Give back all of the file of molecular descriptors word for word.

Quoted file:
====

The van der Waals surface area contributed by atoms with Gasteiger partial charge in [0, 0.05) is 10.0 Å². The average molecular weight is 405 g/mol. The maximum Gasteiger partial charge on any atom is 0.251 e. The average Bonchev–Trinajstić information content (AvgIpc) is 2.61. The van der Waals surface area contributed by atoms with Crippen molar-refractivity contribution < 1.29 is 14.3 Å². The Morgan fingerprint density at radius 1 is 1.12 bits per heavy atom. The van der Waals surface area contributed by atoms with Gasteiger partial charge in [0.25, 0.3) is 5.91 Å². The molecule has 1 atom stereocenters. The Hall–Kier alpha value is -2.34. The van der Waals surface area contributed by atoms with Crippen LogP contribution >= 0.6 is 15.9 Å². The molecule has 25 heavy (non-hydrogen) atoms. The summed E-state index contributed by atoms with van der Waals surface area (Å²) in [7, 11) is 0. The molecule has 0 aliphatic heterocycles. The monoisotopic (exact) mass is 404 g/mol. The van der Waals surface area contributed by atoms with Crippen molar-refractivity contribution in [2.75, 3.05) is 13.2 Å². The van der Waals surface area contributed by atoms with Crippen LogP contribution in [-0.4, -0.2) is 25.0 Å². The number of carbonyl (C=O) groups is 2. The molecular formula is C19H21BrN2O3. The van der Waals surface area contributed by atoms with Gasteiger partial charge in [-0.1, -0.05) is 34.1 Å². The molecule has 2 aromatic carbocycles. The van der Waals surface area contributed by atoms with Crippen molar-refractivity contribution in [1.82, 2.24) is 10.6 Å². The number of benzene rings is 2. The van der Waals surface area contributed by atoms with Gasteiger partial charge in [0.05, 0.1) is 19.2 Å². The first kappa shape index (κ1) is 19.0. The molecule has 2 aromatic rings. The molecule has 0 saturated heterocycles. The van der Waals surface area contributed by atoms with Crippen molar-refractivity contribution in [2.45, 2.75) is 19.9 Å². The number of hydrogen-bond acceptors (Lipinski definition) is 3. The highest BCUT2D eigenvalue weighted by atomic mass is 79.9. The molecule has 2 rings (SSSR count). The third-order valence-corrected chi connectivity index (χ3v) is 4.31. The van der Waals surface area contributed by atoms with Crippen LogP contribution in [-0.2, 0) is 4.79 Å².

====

The van der Waals surface area contributed by atoms with Gasteiger partial charge in [0, 0.05) is 10.0 Å². The average molecular weight is 405 g/mol. The maximum Gasteiger partial charge on any atom is 0.251 e. The average Bonchev–Trinajstić information content (AvgIpc) is 2.61. The van der Waals surface area contributed by atoms with Crippen molar-refractivity contribution < 1.29 is 14.3 Å². The Morgan fingerprint density at radius 1 is 1.12 bits per heavy atom. The van der Waals surface area contributed by atoms with Gasteiger partial charge in [0.25, 0.3) is 5.91 Å². The molecule has 1 atom stereocenters. The Hall–Kier alpha value is -2.34. The van der Waals surface area contributed by atoms with Crippen LogP contribution >= 0.6 is 15.9 Å². The molecule has 25 heavy (non-hydrogen) atoms. The summed E-state index contributed by atoms with van der Waals surface area (Å²) in [7, 11) is 0. The molecule has 0 aliphatic heterocycles. The monoisotopic (exact) mass is 404 g/mol. The van der Waals surface area contributed by atoms with Crippen molar-refractivity contribution in [2.75, 3.05) is 13.2 Å². The van der Waals surface area contributed by atoms with Crippen LogP contribution in [-0.4, -0.2) is 25.0 Å². The number of carbonyl (C=O) groups is 2. The molecular formula is C19H21BrN2O3. The van der Waals surface area contributed by atoms with Gasteiger partial charge in [-0.1, -0.05) is 34.1 Å². The molecule has 2 aromatic carbocycles. The van der Waals surface area contributed by atoms with Crippen molar-refractivity contribution in [1.82, 2.24) is 10.6 Å². The number of benzene rings is 2. The van der Waals surface area contributed by atoms with Gasteiger partial charge in [0.05, 0.1) is 19.2 Å². The first kappa shape index (κ1) is 19.0. The molecule has 2 aromatic rings. The molecule has 0 saturated heterocycles. The van der Waals surface area contributed by atoms with Crippen molar-refractivity contribution in [2.45, 2.75) is 19.9 Å². The number of hydrogen-bond acceptors (Lipinski definition) is 3. The highest BCUT2D eigenvalue weighted by atomic mass is 79.9. The molecule has 2 rings (SSSR count). The third-order valence-corrected chi connectivity index (χ3v) is 4.31. The van der Waals surface area contributed by atoms with Crippen LogP contribution in [-0.2, 0) is 4.79 Å².